At that point in time, Jackson endured as the champion for disenchanted environmentalists.
Sometime this winter -- I predict in December -- Kerry will play that same role when Obama decides to approve the pipeline.
The response from pipeline proponents, especially Republicans in Congress, will be jubilation. More importantly, approval of the project can only help, not hurt, Democrats up for reelection in 2014, including Sens. Mary Landrieu in Louisiana, Mark Pryor in Arkansas, and Mark Begich in Alaska, who all support the pipeline and have more-conservative energy positions than Obama. But because the decision comes nearly a year before Election Day 2014, it will likely be old political news by the time campaigns kick into high gear.
The reaction from the environmental community, especially the grassroots opposition led by the Sierra Club and 350.org, will be loud and fevered. They will probably have lawsuits waiting in the pipeline (pun intended). But many environmentalists realize it's not the only climate game in town now that Obama has committed to clamping down on carbon emissions from coal-fired power plants, which account for nearly 40 percent of U.S. greenhouse gases.
"For us, the primary thing is to get the largest single sources, which is power plants, and control their carbon emissions," Frances Beinecke, president of the Natural Resources Defense Council, told me last week at Georgetown University while waiting to hear Obama give what was his most substantive speech on climate change as president. "That's the center of the plan. Now the next thing is to get it done."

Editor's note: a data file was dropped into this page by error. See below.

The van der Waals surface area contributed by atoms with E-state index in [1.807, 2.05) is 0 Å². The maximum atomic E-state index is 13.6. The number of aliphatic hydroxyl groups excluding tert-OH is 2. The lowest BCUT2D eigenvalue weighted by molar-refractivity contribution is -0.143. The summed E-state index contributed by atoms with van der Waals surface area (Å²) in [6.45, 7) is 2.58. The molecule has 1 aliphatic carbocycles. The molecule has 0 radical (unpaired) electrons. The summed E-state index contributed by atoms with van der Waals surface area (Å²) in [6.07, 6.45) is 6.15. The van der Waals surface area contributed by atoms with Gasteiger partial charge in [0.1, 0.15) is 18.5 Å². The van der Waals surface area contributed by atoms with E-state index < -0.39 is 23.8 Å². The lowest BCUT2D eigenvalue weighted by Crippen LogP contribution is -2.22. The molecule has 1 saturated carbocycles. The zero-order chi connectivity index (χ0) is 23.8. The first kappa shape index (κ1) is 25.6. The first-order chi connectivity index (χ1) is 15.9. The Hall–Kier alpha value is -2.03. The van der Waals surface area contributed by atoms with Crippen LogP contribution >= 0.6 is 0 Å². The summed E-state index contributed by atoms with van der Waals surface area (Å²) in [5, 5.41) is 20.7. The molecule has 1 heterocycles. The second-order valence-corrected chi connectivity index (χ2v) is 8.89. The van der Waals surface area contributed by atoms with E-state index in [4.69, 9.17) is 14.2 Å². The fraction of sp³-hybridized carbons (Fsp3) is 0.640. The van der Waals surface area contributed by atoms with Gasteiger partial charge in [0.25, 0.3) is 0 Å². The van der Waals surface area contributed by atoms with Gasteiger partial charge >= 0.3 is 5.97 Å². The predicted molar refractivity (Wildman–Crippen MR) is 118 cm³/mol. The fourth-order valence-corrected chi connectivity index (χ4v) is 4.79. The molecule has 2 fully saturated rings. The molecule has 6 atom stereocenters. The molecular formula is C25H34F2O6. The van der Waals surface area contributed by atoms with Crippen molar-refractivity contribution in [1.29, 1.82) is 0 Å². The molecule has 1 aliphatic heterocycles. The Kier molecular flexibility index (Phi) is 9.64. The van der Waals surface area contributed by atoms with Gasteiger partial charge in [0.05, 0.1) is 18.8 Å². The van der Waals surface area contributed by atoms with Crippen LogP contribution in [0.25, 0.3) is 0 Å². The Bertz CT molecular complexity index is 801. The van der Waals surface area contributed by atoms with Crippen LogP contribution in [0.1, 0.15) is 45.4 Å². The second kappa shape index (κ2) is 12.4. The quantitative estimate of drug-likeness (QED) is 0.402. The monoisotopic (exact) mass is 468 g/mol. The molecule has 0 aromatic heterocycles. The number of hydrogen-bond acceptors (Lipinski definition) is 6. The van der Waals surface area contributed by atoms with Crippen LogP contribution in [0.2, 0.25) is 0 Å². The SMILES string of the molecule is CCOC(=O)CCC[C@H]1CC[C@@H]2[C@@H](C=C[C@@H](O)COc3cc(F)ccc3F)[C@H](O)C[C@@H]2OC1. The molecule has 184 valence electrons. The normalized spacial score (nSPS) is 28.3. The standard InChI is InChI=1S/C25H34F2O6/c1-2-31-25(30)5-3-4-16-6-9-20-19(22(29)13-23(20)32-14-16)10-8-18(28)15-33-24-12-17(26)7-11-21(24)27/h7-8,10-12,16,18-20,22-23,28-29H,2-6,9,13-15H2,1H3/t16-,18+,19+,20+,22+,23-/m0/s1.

To the surprise of everyone outside the White House, Obama mentioned the pipeline in his speech. It was a politically savvy move for three reasons: 1) He called out the elephant in the room and thus avoided both criticism from groups like the Sierra Club and the subsequent media coverage of his omission; 2) He took ownership of the issue, showing everyone on every side of the fight he is personally involved; and 3) He shifted the debate over the pipeline from one of economics to one about the effects on climate change.
"Our national interest will only be served if this project does not significantly exacerbate the problem of carbon pollution," Obama said forcefully, prompting loud cheers from the audience of several hundred climate-minded people. "The net effects of the pipeline's impact on our climate will be absolutely critical to determining whether this project is allowed to go forward."
Environmentalists cheered Obama's new "test" for the pipeline. They maintain that there isn't a way Obama could approve the project since its impact will surely "significantly exacerbate" climate change. People close to the White House read it differently.
"I think it was a clear signal to the Canadians to come to the table and put a good-faith program out there that could provide the kind of net reductions beyond anyone's doubt that would allow Obama to proceed," said a source close to the Obama administration who would speak on the condition of anonymity only.